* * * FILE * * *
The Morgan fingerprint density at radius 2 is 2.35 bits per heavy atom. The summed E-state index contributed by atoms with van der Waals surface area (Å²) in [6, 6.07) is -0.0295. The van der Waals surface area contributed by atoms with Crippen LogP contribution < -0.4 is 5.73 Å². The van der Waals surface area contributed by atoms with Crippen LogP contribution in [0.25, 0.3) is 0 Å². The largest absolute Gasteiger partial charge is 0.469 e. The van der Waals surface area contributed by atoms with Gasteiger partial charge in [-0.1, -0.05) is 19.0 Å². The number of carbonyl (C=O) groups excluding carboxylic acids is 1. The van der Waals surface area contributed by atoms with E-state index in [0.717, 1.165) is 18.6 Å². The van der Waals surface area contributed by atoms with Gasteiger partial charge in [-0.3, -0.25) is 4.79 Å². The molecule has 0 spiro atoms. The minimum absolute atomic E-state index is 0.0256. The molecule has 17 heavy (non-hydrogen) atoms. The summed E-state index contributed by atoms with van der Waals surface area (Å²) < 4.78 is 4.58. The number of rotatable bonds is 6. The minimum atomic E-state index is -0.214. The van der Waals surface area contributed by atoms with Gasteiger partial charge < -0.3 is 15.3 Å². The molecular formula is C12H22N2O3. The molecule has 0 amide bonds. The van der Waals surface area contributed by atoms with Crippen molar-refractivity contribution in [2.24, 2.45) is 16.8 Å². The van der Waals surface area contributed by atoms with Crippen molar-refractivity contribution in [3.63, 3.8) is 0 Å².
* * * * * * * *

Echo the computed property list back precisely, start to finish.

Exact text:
The Morgan fingerprint density at radius 2 is 2.35 bits per heavy atom. The summed E-state index contributed by atoms with van der Waals surface area (Å²) in [6, 6.07) is -0.0295. The van der Waals surface area contributed by atoms with Crippen LogP contribution < -0.4 is 5.73 Å². The van der Waals surface area contributed by atoms with Crippen LogP contribution in [0.25, 0.3) is 0 Å². The largest absolute Gasteiger partial charge is 0.469 e. The van der Waals surface area contributed by atoms with Gasteiger partial charge in [-0.1, -0.05) is 19.0 Å². The number of carbonyl (C=O) groups excluding carboxylic acids is 1. The van der Waals surface area contributed by atoms with E-state index in [0.717, 1.165) is 18.6 Å². The van der Waals surface area contributed by atoms with Gasteiger partial charge in [-0.3, -0.25) is 4.79 Å². The molecule has 0 spiro atoms. The minimum absolute atomic E-state index is 0.0256. The molecule has 17 heavy (non-hydrogen) atoms. The summed E-state index contributed by atoms with van der Waals surface area (Å²) < 4.78 is 4.58. The number of rotatable bonds is 6. The minimum atomic E-state index is -0.214. The van der Waals surface area contributed by atoms with Gasteiger partial charge < -0.3 is 15.3 Å². The molecular formula is C12H22N2O3. The molecule has 0 amide bonds. The van der Waals surface area contributed by atoms with Crippen molar-refractivity contribution in [2.24, 2.45) is 16.8 Å². The van der Waals surface area contributed by atoms with Crippen molar-refractivity contribution in [3.63, 3.8) is 0 Å².